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School's Out: Financial Review

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DOW – 140 = 17,750
SPX – 18 = 2063
NAS – 54 = 4763
10 Y – .07 = 1.80%
OIL – 1.13 = 43.65

Eurozone growth will be slower than previously expected with subdued inflation in 2016, the European Commission announced in its spring economic forecast, warning of high risks to the bloc’s economy. The GDP of the 19-nation area is now predicted to expand just 1.6% this year, less than the 1.7% growth of 2015, while consumer prices are seen up 0.2%, significantly below the 0.5% increase projected in February.

The Reserve Bank of Australia has cut its official cash rate by 25 basis points to a historic low of 1.75%, the first reduction since May 2015. The RBA noted that inflation was “unexpectedly low,” and it also gave a cautious outlook for the Australian economy. Following the rate cut, the yen surged against the Australian dollar, pushing the greenback below ¥106-yen for the first time in about 18 months.

Federal Reserve Bank of Atlanta President Dennis Lockhart says financial markets may be underestimating the odds of a rate increase in June. Lockhart calls it a real option. At the most recent FOMC meeting Federal Reserve officials signaled that they expect to raise interest rates twice this year, while investors see only one move. If economic theory is any guide, even the central bank’s more hawkish outlook would still leave the target for the benchmark policy rate way too low.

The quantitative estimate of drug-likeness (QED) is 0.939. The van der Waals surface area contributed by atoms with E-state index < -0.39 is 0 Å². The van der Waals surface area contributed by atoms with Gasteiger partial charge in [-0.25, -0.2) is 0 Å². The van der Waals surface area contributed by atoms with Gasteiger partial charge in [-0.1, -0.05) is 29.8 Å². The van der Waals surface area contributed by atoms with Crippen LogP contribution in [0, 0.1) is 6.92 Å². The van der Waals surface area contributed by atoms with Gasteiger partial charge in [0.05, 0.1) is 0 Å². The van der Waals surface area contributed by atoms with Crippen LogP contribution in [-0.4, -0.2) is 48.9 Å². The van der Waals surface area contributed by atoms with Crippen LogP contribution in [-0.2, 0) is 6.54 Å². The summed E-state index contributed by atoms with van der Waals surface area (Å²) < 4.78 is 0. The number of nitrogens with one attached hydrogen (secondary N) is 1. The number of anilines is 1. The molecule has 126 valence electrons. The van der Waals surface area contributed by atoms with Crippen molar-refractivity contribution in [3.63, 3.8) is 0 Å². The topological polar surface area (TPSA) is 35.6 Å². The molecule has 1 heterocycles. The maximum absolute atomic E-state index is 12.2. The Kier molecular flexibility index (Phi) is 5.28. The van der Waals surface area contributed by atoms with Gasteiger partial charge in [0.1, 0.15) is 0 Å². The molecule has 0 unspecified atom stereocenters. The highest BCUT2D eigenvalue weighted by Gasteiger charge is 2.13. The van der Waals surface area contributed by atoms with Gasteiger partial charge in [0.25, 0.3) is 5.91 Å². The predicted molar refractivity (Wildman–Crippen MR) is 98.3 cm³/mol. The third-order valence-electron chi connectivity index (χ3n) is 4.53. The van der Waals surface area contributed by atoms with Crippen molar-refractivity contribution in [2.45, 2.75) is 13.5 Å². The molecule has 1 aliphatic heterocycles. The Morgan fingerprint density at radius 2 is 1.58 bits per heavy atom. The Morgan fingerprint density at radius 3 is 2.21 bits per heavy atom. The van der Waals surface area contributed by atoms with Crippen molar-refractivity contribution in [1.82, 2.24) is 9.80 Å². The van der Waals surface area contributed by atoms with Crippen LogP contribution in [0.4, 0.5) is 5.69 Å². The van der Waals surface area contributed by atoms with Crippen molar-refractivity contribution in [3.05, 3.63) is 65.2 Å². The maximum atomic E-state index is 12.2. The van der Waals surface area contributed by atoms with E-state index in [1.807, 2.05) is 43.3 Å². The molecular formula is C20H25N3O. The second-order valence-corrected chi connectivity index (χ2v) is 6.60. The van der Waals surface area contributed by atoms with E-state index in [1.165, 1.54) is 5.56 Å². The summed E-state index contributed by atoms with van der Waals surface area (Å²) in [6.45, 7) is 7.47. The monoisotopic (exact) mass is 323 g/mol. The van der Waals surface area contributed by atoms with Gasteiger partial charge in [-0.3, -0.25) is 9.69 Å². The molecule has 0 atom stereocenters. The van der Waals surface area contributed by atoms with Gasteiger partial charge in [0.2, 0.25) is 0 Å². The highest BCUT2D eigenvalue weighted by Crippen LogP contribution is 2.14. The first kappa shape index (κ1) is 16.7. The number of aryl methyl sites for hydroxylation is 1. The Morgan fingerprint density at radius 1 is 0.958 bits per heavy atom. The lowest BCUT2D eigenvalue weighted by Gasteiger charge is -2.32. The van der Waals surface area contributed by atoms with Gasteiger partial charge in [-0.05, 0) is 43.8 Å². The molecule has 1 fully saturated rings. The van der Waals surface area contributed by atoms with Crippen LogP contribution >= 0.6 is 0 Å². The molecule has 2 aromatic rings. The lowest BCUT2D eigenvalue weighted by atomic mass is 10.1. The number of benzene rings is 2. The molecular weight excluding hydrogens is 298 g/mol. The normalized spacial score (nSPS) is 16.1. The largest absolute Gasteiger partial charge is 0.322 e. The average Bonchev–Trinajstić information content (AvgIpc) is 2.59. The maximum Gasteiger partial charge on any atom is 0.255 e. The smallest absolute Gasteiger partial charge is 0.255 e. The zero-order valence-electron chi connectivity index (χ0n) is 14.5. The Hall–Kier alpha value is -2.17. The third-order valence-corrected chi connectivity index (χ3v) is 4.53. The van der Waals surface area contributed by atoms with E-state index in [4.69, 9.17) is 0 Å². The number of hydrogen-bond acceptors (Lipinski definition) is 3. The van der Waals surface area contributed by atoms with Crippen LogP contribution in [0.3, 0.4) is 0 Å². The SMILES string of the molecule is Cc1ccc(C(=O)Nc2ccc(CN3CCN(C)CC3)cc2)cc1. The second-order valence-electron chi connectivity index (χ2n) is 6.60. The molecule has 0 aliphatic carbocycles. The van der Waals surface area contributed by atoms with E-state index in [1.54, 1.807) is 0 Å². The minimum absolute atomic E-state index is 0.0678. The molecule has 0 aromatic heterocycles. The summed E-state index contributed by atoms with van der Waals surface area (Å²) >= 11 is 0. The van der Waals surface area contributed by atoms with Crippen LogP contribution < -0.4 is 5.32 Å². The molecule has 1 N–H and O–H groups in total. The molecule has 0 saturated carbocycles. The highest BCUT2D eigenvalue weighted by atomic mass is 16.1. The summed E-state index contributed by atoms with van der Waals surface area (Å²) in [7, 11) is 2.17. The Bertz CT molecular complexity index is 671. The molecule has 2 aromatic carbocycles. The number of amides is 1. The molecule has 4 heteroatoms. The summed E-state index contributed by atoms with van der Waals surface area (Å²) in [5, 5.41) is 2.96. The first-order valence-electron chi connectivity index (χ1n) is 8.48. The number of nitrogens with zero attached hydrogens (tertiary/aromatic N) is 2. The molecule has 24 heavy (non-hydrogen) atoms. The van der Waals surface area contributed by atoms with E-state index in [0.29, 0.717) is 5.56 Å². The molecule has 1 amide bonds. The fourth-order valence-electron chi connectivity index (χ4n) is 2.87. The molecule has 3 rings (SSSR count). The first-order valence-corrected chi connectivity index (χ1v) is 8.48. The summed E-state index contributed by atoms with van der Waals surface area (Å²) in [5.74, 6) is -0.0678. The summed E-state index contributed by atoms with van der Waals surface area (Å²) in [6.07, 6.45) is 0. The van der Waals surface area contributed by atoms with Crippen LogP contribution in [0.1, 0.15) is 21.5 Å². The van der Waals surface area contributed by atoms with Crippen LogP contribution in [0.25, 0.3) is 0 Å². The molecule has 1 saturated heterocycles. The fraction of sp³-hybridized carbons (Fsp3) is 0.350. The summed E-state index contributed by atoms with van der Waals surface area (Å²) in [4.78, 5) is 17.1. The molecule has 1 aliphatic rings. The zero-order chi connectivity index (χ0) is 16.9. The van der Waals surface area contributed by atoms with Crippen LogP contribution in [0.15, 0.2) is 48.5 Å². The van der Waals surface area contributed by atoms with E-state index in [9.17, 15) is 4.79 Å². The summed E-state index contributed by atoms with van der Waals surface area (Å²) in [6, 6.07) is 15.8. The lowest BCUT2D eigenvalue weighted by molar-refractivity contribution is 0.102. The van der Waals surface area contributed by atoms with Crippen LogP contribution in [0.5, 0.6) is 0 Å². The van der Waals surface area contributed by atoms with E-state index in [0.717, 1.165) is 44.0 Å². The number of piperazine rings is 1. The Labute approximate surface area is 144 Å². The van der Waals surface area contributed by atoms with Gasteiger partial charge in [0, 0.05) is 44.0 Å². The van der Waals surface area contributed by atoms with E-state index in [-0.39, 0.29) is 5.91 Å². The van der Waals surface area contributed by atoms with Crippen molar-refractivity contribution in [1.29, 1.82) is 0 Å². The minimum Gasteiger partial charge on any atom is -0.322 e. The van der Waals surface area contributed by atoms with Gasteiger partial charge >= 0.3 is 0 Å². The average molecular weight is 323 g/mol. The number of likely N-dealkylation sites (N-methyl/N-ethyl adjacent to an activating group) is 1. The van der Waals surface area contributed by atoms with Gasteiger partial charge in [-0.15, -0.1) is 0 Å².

Meanwhile, San Francisco Fed President John Williams laid out a “pretty optimistic” outlook, with unemployment coming down, growth rebounding and inflation picking up, allowing the Fed to raise interest rates gradually. Williams said he doesn’t agree with negative scenarios for the economy and doesn’t take a “strong signal” from the 0.5% growth rate in the first quarter. He said GDP data were distorted by seasonal factors and growth was actually closer to 2% annual rate.

Seven of the world’s biggest banks have agreed to pay $324 million to settle a private U.S. lawsuit accusing them of rigging the ISDAfix, an interest rate benchmark used in the $553 trillion derivatives market; ISDA stands for the International Swaps and Derivatives Association.

The settlement resolves antitrust and other claims against Bank of America, Barclays, Citigroup, Credit Suisse, Deutsche Bank, JPMorgan Chase and Royal Bank of Scotland. Several pension funds and municipalities accused the banks of engaging in a conspiracy to rig the “ISDAfix” benchmark from 2009 to 2012. Other bank defendants have yet to settle.

Nearly every school in Detroit was closed for the second straight day, once again causing more than 45,000 students to miss class because of a funding crisis that has put the city at odds with teachers. The Detroit Teachers Federation called for a mass sickout after the school district’s management announced over the weekend that it would not be able to pay teachers in the summer.

Union leaders met with district leadership on Monday but did not reach an agreement. Though...